I’m not sure if we will do this work as it is likely that we will be doing a major overhaul of our central heating an water system in the next year; but I am certainly tempted to try just to see if it does indeed solve the problem. Not doing it may cause problems, as the overheat situations are probably causing some degradation to the boiler itself over time. We’re not planning to keep it long-term, but do not want major repairs before then.

And so, finally, we can return to the question of the expert. I do not deny that an expert could probably have identified the underlying causes of the issue in minutes had they been present. They may have seen warning signs; like the pump wiring running from the heating programmer and not the pump (though not all boilers require pump overruns, it seems); perhaps too they would have noticed the lack of an auto-bypass. Nevertheless; which expert you get through your door is open to some degree of variance, and perhaps an expert in a different kind of boiler would not spot the potential issues with the configuration of this one. And as for the experts who plumbed-in the boiler and controller originally, some 15 or so years ago? Well, I doubt that they were experts at all.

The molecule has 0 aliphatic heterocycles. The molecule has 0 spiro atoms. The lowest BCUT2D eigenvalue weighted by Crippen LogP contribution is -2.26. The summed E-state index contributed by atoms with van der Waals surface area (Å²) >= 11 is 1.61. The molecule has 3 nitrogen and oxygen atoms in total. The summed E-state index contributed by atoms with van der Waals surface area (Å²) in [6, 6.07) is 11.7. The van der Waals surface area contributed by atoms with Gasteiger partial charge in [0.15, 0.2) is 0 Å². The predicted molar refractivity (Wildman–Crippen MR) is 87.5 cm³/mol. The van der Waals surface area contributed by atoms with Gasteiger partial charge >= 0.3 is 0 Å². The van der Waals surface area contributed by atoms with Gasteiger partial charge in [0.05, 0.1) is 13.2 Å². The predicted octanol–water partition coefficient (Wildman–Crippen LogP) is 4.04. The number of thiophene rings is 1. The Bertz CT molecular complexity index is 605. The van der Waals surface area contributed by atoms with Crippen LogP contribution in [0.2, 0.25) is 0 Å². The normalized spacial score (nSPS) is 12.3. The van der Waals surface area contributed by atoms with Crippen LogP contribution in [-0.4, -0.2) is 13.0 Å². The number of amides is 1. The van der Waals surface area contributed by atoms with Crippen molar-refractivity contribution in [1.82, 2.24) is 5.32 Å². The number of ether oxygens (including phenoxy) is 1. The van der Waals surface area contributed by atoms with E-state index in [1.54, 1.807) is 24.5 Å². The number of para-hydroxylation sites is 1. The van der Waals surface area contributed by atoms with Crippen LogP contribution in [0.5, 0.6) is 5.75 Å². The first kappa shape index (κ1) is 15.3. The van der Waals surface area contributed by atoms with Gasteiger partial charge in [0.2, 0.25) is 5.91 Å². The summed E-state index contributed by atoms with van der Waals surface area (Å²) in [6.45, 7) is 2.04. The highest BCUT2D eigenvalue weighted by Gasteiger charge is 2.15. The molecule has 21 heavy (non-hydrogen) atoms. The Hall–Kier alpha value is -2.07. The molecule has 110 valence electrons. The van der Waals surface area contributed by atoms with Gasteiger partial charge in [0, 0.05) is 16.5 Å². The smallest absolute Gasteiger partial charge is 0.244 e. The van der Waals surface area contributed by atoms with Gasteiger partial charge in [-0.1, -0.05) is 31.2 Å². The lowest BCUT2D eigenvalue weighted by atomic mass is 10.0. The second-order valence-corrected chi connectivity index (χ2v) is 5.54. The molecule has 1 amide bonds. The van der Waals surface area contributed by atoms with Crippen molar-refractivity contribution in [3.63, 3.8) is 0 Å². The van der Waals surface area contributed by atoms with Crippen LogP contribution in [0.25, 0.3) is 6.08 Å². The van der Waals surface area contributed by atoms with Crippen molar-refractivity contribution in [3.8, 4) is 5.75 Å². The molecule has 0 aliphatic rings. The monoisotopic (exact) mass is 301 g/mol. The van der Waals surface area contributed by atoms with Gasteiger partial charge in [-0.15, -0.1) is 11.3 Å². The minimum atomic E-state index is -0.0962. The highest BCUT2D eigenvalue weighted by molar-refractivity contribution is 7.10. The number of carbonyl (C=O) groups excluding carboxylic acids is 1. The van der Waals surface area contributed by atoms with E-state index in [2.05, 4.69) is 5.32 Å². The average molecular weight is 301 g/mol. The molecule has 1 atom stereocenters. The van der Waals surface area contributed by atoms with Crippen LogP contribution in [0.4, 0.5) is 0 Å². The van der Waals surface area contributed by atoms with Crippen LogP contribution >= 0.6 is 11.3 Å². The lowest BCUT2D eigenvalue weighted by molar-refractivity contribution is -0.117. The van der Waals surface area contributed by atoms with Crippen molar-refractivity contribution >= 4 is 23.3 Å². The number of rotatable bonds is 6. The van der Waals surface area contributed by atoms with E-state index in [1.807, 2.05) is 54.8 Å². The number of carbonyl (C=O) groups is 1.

Clearing the Over-heating Lockout

Before signing-off from this long post, I have come up with a way to clear the lockout quickly if and when I find it has done so. When the system has just been locked-out, you will find it difficult or impossible to push the button back in. This is because there is still too much heat in the boiler. How can we cool the boiler down? Well, as we saw above, the problem is caused by the room thermostat or timer / programmer switching in such a way as to cause the boiler to switch off at a point in time when it was burning gas. It seems that for me, with my boiler and plumbing and wiring, the solution is as follows:

  • Make sure the programmer and room thermostat are ON: essentially requiring demand from the boiler. With the way things are connected, this causes the pump to run, pumping water through the radiators at least. In theory, the boiler should be firing, but in practice it does not, because it is ‘locked out’;
  • Leave the pump running for a couple of minutes; this is allowing heat to dissipate through the radiators;
  • If you press the button under the boiler now, you will clear the lockout easily, and the boiler will fire into life. However, you may not want that to happen, if for example you are about to go out. In that case, turn off the programmer to remove ‘demand’ for heating. Only then press the button under the boiler to clear the problem. Change the settings on your room thermostat and programmer as you desire, and now the boiler will be ready and working in advance of your return home, or whatever.


# The alternative is ‘Y-plan’ where there is one three-port motorised valve, which has the pipes arrange in a ‘T’ shape. This system does not present the same problems as ‘S-plan’, as one of the outputs is always open.